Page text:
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PA-18 lessons.

March 14, 2018

Although the outcome is still uncertain, the election in Pennsylvania’s District 18 may point out what American voters have been saying for months now.

Trash-talking may not be working for anyone in the next elections, and that goes for Donald Trump as well.

If Rick Saccone loses, it’s a pretty sure bet that calling all Democrats God-haters will share some of the blame for that loss.

That’s right up there with Hillary’s “deplorables” comments.

Attacking whole groups of people instead of focusing on the specific comments of specific people just ain’t cuttin’ it anymore, especially at the local level.

Saccone’s opponent, who many feel ran on a GOP platform while using Democrat money, certainly never disparaged Christians.

Lamb, should he win, may very well be pressured by the DNC to vote more in line with the far left of his party if he wants another massive cash infusion when and if he decides to run after D-18 disappears.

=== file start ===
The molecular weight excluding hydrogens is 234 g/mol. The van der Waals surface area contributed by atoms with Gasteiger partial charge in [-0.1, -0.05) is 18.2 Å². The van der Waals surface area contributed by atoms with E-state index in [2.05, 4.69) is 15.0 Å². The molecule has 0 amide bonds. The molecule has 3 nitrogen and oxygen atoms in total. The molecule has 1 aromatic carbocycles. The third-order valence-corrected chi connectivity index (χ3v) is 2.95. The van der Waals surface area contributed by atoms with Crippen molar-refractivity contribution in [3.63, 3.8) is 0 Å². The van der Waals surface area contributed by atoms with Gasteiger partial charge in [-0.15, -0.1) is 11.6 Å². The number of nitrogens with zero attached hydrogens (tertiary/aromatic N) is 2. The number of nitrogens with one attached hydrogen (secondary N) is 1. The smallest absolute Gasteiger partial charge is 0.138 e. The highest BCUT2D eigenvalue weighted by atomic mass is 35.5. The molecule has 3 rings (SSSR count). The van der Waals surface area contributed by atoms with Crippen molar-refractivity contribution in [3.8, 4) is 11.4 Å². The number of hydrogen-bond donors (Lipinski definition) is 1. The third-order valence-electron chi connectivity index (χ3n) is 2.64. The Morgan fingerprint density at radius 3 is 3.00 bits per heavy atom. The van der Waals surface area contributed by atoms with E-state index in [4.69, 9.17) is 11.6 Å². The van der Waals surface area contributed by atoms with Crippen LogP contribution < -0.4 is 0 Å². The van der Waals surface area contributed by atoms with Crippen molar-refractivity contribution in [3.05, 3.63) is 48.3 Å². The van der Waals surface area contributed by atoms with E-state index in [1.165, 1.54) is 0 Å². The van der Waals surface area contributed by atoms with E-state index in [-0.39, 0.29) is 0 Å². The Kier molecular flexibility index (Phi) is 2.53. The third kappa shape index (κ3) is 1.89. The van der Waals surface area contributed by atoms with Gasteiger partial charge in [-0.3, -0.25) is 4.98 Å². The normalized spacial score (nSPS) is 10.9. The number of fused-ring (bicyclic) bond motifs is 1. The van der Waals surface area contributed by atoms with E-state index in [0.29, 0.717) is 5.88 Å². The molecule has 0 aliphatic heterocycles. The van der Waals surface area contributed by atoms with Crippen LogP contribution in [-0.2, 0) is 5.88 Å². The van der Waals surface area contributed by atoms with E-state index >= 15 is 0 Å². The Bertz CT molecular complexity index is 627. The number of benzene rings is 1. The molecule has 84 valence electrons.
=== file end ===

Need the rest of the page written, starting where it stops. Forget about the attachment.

Be that as it may, in this election his public stance was all about shoring up the things people in D-18 like about Trump’s policies to date.

President Trump takes a few generic jabs at Democrats, as when he calls all Dems obstructionists, but largely he calls out people by name.

That may infuriate the supporters of those specific people, but it doesn’t alienate all voters.

That said, the GOP has to do something about attracting better candidates, or at least improving their messaging.

Over the past decade or so,  it has become popular to demonize groups of people instead of lasering in on specifics. That’s a classic propaganda tactic, and thanks in no small part to social media and a clickbait-seeking media, it works at the macro, or national level.

One current example of that is the demonization of all NRA members.  What you have now is well more than 5 million pissed off gun owners who feel they are being made scapegoats to cover up many very bad decisions made by some FBI and Broward County law enforcement personnel.

Not everyone who owns a gun belongs to the NRA, and Democrats own guns too.

Or take the sanctuary city debate.

Notice that President Trump focused his criticism of the policy on specific people he feels are responsible for that policy. He didn’t call all Californians open border advocates.

The point is that at the local level candidates need to spend the time to ferret out the other person’s weaknesses and not just parrot some national party’s fundraising jargon.

If District 18 proves nothing else, it should prove that.

From → op-ed

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